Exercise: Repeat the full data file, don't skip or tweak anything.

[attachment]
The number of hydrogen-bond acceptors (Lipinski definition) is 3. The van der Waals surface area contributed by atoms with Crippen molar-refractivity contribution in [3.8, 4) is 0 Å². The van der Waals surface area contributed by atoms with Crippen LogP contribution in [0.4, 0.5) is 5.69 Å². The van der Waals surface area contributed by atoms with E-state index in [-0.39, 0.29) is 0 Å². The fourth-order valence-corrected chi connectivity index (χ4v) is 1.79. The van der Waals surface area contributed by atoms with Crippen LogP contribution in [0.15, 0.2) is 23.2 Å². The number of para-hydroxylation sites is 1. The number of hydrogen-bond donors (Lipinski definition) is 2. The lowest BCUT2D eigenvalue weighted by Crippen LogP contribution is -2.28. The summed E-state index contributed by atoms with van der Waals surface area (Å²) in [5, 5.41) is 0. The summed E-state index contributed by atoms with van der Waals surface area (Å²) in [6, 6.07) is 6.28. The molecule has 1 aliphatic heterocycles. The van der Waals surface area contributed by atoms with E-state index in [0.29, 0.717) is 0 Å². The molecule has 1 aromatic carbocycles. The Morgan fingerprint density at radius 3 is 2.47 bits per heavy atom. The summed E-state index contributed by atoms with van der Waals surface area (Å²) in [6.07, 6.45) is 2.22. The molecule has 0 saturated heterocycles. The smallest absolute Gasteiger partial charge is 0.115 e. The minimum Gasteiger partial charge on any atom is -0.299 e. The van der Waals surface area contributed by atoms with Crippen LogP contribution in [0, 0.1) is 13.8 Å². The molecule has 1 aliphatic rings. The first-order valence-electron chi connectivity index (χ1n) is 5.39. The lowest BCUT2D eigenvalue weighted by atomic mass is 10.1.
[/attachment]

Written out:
The number of hydrogen-bond acceptors (Lipinski definition) is 3. The van der Waals surface area contributed by atoms with Crippen molar-refractivity contribution in [3.8, 4) is 0 Å². The van der Waals surface area contributed by atoms with Crippen LogP contribution in [0.4, 0.5) is 5.69 Å². The van der Waals surface area contributed by atoms with E-state index in [-0.39, 0.29) is 0 Å². The fourth-order valence-corrected chi connectivity index (χ4v) is 1.79. The van der Waals surface area contributed by atoms with Crippen LogP contribution in [0.15, 0.2) is 23.2 Å². The number of para-hydroxylation sites is 1. The number of hydrogen-bond donors (Lipinski definition) is 2. The lowest BCUT2D eigenvalue weighted by Crippen LogP contribution is -2.28. The summed E-state index contributed by atoms with van der Waals surface area (Å²) in [5, 5.41) is 0. The summed E-state index contributed by atoms with van der Waals surface area (Å²) in [6, 6.07) is 6.28. The molecule has 1 aliphatic heterocycles. The van der Waals surface area contributed by atoms with E-state index in [0.29, 0.717) is 0 Å². The molecule has 1 aromatic carbocycles. The Morgan fingerprint density at radius 3 is 2.47 bits per heavy atom. The summed E-state index contributed by atoms with van der Waals surface area (Å²) in [6.07, 6.45) is 2.22. The molecule has 0 saturated heterocycles. The smallest absolute Gasteiger partial charge is 0.115 e. The minimum Gasteiger partial charge on any atom is -0.299 e. The van der Waals surface area contributed by atoms with Crippen LogP contribution in [0, 0.1) is 13.8 Å². The molecule has 1 aliphatic rings. The first-order valence-electron chi connectivity index (χ1n) is 5.39. The lowest BCUT2D eigenvalue weighted by atomic mass is 10.1.